Writing Unit Tests in Python
Unit tests are written to verify the functionality of a specific piece of code, ensuring that it works as intended. These tests confirm that your code functions correctly and that the inputs and outputs align with your expectations.
Writing unit tests in Python is an essential part of ensuring the correctness and robustness of your code. Python provides a built-in module called unittest for writing and running unit tests.
Here's how to write unit tests in Python using the unittest framework:
- Importing the unittest module:
- Creating a test Class:
- Writing test methods:
- Using set up and tear down methods (Optional):
- Running the tests:
Start by importing the unittest module at the beginning of your test file:
Create a test class that inherits from unittest.TestCase. This class will contain your test methods. For example:
Create individual test methods within your test class. Test method names should start with the word "test" to be automatically discovered by the test runner. For example:
def test_addition(self): expected_result = 14 result = 10 + 4 self.assertEqual(result, expected_result) def test_subtraction(self): expected_result = 10 result = 15 - 5 self.assertEqual(result, expected_result)
In these examples, assertEqual is an assertion method provided by unittest to check if the given expression is true.
If your tests require some common setup or cleanup, you can use setUp and tearDown methods within the test class. These methods will be called before and after each test method, respectively. For example:
def setUp(self): # Set up any resources or configurations needed for the tests. def tearDown(self): # Clean up after each test.
To run your unit tests in Python, you can run the tests from the command line using the following command:
python -m unittest your_test_file.py
Here's a complete example that demonstrates how to create unit tests using the Python unittest library for a my_calculator module:
def addition(a, b): return a + b def subtraction(a, b): return a - b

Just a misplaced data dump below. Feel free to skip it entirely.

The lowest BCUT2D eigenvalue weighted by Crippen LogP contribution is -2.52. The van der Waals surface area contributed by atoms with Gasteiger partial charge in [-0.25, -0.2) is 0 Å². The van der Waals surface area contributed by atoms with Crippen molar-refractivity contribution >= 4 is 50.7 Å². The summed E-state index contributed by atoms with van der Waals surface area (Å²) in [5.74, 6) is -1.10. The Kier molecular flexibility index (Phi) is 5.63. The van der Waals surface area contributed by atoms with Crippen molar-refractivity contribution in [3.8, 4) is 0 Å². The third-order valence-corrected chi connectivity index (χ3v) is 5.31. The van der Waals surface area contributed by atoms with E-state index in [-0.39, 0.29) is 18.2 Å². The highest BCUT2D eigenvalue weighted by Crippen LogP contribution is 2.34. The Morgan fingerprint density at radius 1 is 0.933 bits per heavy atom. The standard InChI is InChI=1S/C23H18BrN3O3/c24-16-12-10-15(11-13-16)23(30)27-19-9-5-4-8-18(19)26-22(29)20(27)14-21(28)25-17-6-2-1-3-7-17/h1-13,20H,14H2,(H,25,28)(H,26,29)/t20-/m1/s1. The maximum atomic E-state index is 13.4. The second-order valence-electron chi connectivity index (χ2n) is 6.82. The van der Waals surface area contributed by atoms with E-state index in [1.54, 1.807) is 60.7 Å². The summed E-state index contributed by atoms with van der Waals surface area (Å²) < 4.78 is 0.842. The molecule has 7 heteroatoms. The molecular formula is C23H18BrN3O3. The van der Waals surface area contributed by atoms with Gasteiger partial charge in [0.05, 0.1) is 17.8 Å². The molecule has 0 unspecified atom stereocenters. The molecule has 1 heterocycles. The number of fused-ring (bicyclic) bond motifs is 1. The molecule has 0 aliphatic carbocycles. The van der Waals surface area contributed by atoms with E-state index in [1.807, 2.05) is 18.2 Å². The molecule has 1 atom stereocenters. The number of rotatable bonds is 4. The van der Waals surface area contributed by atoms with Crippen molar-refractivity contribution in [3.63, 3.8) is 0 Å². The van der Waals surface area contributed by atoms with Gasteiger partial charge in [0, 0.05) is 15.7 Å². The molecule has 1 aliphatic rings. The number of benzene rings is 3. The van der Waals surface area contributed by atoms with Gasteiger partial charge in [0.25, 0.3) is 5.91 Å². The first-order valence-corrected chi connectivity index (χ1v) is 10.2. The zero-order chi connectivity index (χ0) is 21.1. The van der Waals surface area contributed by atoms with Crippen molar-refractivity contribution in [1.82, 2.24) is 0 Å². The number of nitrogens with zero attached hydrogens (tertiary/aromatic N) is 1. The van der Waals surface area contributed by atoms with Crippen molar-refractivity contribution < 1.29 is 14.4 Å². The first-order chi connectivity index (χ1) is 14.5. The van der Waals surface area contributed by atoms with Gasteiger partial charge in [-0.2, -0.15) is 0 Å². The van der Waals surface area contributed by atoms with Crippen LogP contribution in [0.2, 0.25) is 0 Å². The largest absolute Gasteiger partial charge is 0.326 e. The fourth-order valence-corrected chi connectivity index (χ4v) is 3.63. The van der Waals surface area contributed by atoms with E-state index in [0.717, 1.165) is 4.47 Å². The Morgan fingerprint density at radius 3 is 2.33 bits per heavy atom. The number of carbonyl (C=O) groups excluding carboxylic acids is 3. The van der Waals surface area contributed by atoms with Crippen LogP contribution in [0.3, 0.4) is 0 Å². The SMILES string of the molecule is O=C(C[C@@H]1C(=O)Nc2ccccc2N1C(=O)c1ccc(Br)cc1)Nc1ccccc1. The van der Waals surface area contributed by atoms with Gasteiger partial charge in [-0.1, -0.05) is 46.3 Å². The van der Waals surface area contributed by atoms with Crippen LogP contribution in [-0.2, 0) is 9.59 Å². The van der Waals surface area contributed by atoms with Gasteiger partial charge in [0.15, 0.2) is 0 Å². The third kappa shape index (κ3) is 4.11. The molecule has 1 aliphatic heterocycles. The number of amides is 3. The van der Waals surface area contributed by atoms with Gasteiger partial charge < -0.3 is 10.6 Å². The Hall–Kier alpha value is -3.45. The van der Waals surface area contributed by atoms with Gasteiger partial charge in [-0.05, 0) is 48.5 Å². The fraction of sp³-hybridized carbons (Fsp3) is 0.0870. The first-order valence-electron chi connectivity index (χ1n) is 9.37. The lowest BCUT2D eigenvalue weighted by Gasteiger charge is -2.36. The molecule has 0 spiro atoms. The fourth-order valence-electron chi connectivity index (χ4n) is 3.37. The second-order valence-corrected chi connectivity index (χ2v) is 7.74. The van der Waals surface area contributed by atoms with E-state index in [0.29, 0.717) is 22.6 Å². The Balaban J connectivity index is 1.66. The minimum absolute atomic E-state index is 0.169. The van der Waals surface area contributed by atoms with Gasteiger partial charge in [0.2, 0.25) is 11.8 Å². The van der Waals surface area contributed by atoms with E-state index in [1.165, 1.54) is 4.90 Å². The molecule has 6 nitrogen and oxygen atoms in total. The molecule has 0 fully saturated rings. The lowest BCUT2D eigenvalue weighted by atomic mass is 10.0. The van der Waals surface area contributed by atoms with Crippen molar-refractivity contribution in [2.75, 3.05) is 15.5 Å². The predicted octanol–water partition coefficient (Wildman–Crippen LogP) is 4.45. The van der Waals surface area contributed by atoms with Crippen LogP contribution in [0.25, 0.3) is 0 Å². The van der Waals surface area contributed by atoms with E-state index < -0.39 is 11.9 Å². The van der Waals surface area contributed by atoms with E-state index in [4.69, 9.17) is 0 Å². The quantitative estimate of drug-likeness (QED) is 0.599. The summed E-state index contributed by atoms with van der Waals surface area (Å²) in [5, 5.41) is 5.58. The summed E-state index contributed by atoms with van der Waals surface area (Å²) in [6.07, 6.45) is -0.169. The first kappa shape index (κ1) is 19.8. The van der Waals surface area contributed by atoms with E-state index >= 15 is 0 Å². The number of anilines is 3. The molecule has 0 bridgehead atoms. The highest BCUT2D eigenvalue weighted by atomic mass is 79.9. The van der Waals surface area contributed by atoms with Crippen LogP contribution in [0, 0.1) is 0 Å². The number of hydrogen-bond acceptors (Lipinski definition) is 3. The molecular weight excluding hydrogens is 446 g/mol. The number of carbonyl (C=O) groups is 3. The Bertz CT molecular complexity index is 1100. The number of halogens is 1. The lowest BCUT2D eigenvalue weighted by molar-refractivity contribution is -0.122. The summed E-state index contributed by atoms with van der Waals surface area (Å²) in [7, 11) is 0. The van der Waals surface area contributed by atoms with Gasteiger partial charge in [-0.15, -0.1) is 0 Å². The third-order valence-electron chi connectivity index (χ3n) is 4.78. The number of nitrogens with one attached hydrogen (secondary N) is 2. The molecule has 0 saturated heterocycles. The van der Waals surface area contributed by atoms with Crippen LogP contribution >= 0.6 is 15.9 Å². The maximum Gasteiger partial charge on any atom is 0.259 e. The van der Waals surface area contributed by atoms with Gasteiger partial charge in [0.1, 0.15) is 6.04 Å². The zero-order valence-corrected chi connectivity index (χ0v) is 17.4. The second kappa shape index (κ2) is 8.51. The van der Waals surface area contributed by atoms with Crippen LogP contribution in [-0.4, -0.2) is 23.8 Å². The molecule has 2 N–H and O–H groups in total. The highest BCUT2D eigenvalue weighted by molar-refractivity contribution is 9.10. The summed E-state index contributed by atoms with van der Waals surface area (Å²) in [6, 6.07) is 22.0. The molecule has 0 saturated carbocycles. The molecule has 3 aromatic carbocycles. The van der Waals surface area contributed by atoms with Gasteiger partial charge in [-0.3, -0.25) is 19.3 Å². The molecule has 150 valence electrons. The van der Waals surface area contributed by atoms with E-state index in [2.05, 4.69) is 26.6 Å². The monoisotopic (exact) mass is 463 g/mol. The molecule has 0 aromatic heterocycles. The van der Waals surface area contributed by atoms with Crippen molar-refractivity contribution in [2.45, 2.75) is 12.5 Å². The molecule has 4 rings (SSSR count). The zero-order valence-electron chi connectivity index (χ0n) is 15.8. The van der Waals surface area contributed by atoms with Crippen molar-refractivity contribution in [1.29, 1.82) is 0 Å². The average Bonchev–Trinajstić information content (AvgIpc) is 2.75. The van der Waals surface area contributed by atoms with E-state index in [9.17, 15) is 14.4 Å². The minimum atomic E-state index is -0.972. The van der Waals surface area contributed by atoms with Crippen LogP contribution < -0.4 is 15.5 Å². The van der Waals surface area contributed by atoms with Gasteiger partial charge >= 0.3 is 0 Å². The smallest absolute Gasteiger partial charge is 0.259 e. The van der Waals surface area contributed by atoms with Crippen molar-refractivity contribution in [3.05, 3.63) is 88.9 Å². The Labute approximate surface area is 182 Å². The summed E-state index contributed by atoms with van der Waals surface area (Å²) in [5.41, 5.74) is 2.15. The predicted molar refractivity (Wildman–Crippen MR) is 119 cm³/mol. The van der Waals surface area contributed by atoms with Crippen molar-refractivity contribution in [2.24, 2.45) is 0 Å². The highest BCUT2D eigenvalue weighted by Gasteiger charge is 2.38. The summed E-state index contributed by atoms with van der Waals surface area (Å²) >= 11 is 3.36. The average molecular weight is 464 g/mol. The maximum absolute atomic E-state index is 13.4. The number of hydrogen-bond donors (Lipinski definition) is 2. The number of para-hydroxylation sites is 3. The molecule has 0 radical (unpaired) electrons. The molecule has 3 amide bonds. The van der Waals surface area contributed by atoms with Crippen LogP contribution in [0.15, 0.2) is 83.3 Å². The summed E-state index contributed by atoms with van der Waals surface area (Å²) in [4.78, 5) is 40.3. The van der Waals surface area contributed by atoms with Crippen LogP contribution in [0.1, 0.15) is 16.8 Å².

import unittest import my_calculator class CalculatorTestCase(unittest.TestCase): def setUp(self): print("setUp...") self.num1 = 10 self.num2 = 5 def test_addition(self): print("testing addition...") expected_result = 15 result = my_calculator.addition(self.num1, self.num2) self.assertEqual(result, expected_result) def test_subtraction(self): print("testing subtraction...") expected_result = 5 result = my_calculator.subtraction(self.num1, self.num2) self.assertEqual(result, expected_result) def tearDown(self): print("cleaning up...") self.num1 = 0 self.num2 = 0 if __name__ == "__main__": unittest.main()
In this example, we began by creating a testcase class named CalculatorTestCase, by subclassing unittest.TestCase. The two individual test methods, whose names start with the letters "test", inform the test runner about which methods represent tests. The setUp() method is used to initialize the test fixture and is executed before any test method runs. The tearDown() method is used to clean up resources and is executed after each test method. The assertEqual() function checks the two provided values for a true condition.
The output of the above unit test is as follows:
setUp... testing addition... cleaning up... .setUp... testing subtraction... cleaning up... . ---------------------------------------------------------------------- Ran 2 tests in 0.001s OK